- Review your sales process with team members and ask for their insights on the specific technologies that will best support the team and its process. Don’t just look at the front end: “We need X number of clients this year.” Look at what comes before then in your sales process: “We need to have Y number of conversations with prospective clients, and we need to generate Z number of contacts with qualified decision makers/influencers out of those conversations.” Now that you’ve got the broad outlines laid out, start asking questions. For instance: Could a predictive dialing system help your team members reach Y more easily and quickly – and earn higher commissions? Could a “conversational intelligence” system, driven by today’s astonishing AI technology, give you and your team the most up-to-date information on the questions, topics and phrases that correlate with successful outcomes on sales calls? Generate (and record) as many ideas as possible… and lean into the best ones.
- Ask yourself: Does the technology that a given team is expected to use regularly offer easy access to all the resources that are appropriate to the role? If your top-tier enterprise salespeople have the exact same resources available to them as the members of the customer support team, there are going to be mismatches and inefficiencies. To avoid problems like that, customize the resources to the specific role. For instance, if your team has developed a 30-second commercial that has been proven to deliver good prospecting discussions with a specific kind of decision maker in a specific vertical, the leader’s job is pretty simple: Make sure it is easy for everyone reaching out to the same decision maker in that same vertical to pull the text of that talk track from within their CRM when they’re prospecting. Do that for all the resources they will need at all the different stages of the sales cycle.
- Make the tech that supports your methodology as close to seamless as possible. The fewer times someone needs to leave an application, and then return to pick up where they left off, the better. We’ve worked with some companies where the salespeople are asked to be familiar with dozens of different apps, each with a different look and feel, and each located in a different place. That’s too many apps and too much trouble! Ask yourself: is the methodology built into the flow of work, so the salesperson has it at their fingertips… or is it living in multiple locations and hard to access? Does the technology have your methodology embedded in it once the salesperson starts to use it? For instance: Vidyard is an amazing tool, and salespeople who use it are likely to be better off than salespeople who don’t. But how easy is it for salespeople to use Vidyard at the right point of the sales process, using bullet points that have been proven to deliver a high-impact message to the prospective buyers they’re targeting?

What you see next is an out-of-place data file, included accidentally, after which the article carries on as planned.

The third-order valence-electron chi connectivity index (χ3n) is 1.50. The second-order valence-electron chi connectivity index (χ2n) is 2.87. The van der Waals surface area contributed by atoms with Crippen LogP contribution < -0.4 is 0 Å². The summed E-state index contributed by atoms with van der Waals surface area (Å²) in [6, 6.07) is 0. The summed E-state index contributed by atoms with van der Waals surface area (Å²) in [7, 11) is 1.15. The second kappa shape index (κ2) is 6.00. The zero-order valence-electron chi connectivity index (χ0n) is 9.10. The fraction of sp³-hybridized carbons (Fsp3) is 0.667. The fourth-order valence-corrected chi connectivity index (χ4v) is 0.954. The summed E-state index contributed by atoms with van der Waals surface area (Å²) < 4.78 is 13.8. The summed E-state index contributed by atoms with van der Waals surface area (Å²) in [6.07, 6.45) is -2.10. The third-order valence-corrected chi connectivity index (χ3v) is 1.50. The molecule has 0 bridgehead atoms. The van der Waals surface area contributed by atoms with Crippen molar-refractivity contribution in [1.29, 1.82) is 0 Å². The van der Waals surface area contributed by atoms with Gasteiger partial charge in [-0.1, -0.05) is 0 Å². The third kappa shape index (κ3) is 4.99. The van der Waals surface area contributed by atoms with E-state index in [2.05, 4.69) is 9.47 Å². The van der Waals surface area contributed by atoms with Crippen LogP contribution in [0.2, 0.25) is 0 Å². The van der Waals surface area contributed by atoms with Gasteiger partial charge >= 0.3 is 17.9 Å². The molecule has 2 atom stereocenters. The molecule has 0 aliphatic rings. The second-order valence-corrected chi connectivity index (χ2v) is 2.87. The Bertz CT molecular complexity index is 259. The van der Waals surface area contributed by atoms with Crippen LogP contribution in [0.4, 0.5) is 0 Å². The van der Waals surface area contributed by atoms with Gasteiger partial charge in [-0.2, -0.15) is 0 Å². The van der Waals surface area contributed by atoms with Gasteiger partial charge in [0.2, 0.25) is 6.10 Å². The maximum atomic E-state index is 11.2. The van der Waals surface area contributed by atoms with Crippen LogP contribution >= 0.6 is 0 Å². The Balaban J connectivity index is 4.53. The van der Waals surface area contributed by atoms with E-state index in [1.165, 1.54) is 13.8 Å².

- Perhaps most important of all, be sure that your methodology and the tech you use to share it creates and reinforces a common sales language. People who sell for your organization may play different roles; they may have radically different behavioral plans; they may need different resources at different times. Yet your sales methodology needs to unite all the members of the sales team under the same basic vocabulary, especially when it comes to the designations that identify particular pipeline categories. Until you have a set of common definitions that everyone is using, there’s no way to assess and refine your process or the results it produces. Once there’s a common sales language that all the team members are using, you can coach people and teams to more effectively implement the sales process. You can work together to identify what's working that you should repeat – and what's not working that you don’t want to repeat.
For help in formalizing your organization’s sales methodology and aligning with technology that supports it, contact us.